Nishimura Shigenobu, Shōki and Girl, c. 1720s. Woodblock print with hand-coloring and lacquer (urushi). Hosoban. 13 in. x 5 5/8 in.
Okumura Toshinobu (active 1717–50), 'Young Lovers by Mount Fuji', About 1720, urushi-e (lacquer print) V&A Museum no. E.1419-1898[1]

Urushi-e (漆絵 "lacquer picture[s]") refers to two types of Japanese artworks: paintings painted with actual lacquer, and particular woodblock printing styles which use regular ink but are said to resemble the darkness and thickness of black lacquer.


Urushi-e woodblock prints were made using thick, dark black lines, and were sometimes hand-colored. The ink was mixed with an animal-based glue called nikawa, which thickened it and gave it a lustrous shine, said to resemble lacquer. Most often, this was used not in creating the entire print, but only in enhancing a particular element, such as an obi or a figure's hair, to give it shine and make the image more luxurious overall.

Prints which include urushi-e elements are likely to also feature the use of mica, metal dusts, and other elements which enhanced the appearance, quality and value of the works. The technique was most popular in the early 18th century, and can be seen in works by Okumura Masanobu, Torii Kiyomasu and Torii Kiyonobu I, among many others.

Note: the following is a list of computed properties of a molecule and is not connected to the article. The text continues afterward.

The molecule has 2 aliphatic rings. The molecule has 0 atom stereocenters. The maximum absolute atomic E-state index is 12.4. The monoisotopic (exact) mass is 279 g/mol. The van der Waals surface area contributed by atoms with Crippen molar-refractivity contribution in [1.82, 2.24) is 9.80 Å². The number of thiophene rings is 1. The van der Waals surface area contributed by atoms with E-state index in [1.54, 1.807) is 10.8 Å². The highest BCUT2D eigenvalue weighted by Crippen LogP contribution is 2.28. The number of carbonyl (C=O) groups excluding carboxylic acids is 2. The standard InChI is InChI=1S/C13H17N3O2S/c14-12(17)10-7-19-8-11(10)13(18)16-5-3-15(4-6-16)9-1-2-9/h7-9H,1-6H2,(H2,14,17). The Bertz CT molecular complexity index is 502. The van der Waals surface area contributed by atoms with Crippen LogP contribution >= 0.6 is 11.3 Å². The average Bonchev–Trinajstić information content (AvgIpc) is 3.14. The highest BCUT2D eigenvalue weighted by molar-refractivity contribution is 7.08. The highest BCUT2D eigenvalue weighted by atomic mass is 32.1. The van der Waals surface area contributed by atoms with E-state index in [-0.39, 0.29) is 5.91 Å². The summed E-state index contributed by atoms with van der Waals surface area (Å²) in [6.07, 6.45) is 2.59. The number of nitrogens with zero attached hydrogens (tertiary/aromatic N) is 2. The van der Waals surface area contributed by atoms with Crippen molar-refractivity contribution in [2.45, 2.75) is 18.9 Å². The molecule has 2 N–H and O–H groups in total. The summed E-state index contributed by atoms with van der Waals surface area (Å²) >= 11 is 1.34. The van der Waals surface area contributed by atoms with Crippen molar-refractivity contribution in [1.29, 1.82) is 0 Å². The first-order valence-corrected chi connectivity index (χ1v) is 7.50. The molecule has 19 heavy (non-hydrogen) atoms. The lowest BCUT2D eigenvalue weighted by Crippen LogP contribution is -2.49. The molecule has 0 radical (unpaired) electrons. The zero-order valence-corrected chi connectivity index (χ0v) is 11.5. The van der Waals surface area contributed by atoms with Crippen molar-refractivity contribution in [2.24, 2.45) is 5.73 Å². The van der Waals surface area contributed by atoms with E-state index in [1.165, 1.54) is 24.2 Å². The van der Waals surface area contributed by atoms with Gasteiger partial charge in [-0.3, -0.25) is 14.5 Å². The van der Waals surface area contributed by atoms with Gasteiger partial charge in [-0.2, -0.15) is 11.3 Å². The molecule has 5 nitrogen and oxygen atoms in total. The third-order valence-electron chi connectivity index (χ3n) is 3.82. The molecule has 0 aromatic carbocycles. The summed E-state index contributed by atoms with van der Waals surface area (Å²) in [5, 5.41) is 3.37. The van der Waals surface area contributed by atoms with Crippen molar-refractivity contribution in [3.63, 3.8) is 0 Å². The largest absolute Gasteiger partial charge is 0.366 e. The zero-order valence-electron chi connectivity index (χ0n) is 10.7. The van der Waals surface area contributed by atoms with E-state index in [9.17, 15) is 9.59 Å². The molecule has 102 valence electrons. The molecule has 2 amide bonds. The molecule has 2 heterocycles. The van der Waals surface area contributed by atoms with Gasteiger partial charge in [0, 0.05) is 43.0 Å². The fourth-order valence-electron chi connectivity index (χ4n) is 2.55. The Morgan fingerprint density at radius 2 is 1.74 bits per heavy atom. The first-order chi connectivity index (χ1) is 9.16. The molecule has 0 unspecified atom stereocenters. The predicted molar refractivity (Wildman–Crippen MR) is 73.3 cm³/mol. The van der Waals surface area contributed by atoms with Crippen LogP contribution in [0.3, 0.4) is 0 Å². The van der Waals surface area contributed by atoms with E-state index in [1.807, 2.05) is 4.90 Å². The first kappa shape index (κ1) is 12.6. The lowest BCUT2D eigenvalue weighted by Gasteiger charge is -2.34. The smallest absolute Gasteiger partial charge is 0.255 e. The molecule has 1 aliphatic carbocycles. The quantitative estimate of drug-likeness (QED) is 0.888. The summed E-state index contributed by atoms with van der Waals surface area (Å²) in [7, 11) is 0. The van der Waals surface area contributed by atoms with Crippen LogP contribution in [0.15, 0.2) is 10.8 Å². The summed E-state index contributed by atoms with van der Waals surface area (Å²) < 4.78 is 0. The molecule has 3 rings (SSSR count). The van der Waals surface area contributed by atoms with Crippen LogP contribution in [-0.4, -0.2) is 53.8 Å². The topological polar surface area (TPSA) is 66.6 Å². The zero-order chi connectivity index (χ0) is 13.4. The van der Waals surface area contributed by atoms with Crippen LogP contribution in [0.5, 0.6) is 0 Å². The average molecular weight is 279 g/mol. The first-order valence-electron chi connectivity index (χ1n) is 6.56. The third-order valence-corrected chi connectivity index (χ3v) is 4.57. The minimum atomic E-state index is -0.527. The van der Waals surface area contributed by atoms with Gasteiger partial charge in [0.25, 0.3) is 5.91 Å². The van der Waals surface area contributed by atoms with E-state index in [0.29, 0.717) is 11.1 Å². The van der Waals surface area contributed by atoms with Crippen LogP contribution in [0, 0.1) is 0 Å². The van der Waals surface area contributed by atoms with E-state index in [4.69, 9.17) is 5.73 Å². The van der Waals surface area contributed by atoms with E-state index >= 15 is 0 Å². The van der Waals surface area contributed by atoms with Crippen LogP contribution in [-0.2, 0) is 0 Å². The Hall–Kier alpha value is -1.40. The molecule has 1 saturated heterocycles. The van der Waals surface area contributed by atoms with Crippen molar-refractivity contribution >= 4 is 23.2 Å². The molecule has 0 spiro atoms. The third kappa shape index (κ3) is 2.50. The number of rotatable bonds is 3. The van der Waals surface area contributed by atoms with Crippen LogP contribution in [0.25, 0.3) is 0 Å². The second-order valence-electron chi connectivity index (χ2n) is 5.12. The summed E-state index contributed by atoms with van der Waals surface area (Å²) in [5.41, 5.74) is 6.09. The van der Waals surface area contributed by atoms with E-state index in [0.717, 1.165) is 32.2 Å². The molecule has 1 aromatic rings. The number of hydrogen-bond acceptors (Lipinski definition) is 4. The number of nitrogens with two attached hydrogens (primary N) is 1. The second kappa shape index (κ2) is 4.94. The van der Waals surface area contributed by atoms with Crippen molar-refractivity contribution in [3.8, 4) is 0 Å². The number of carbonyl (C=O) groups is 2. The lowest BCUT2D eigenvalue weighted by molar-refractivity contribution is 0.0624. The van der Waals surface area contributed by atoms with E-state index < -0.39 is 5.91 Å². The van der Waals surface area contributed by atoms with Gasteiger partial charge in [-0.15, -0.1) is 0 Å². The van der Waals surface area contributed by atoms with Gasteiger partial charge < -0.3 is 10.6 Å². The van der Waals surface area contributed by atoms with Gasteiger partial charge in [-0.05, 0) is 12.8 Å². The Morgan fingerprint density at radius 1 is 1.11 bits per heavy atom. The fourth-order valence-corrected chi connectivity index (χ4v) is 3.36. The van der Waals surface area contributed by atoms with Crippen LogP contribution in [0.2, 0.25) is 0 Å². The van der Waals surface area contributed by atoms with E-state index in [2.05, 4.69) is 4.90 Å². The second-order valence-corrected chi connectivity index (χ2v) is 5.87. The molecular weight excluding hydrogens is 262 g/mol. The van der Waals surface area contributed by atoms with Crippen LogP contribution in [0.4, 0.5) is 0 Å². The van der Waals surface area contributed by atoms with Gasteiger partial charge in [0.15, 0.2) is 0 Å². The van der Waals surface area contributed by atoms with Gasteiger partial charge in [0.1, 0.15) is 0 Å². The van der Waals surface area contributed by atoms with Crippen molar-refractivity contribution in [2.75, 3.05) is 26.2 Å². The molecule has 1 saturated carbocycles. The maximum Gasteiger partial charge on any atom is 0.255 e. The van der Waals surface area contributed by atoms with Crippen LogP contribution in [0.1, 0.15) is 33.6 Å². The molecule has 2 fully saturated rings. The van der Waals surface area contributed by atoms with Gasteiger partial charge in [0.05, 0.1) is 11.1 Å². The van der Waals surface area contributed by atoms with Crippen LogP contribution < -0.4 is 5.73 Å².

In painting, the term refers to the use of colored lacquers, produced by mixing pigments with clear lacquer. The use of colored lacquer for painting goes back to the prehistoric Jōmon period, and became especially popular in the Nara period (8th century), when a great many works were made using red lacquer against a black background. Until the 19th century, however, the use of natural pigments restricted the colors accessible to artists to red, black, yellow, green, and light brown.

Artist Shibata Zeshin (1807-1891) is particularly famous for his innovations in this regard, and was perhaps the first to use lacquer not just as a decorative element (in painting boxes, furniture, and pottery) but as a medium for painted scrolls. Zeshin experimented extensively with various substances, which he mixed with lacquer to create a variety of effects, including simulating the appearance of various metals (iron, gold, bronze, copper), and imitating the appearance and texture of Western oil painting.

See also


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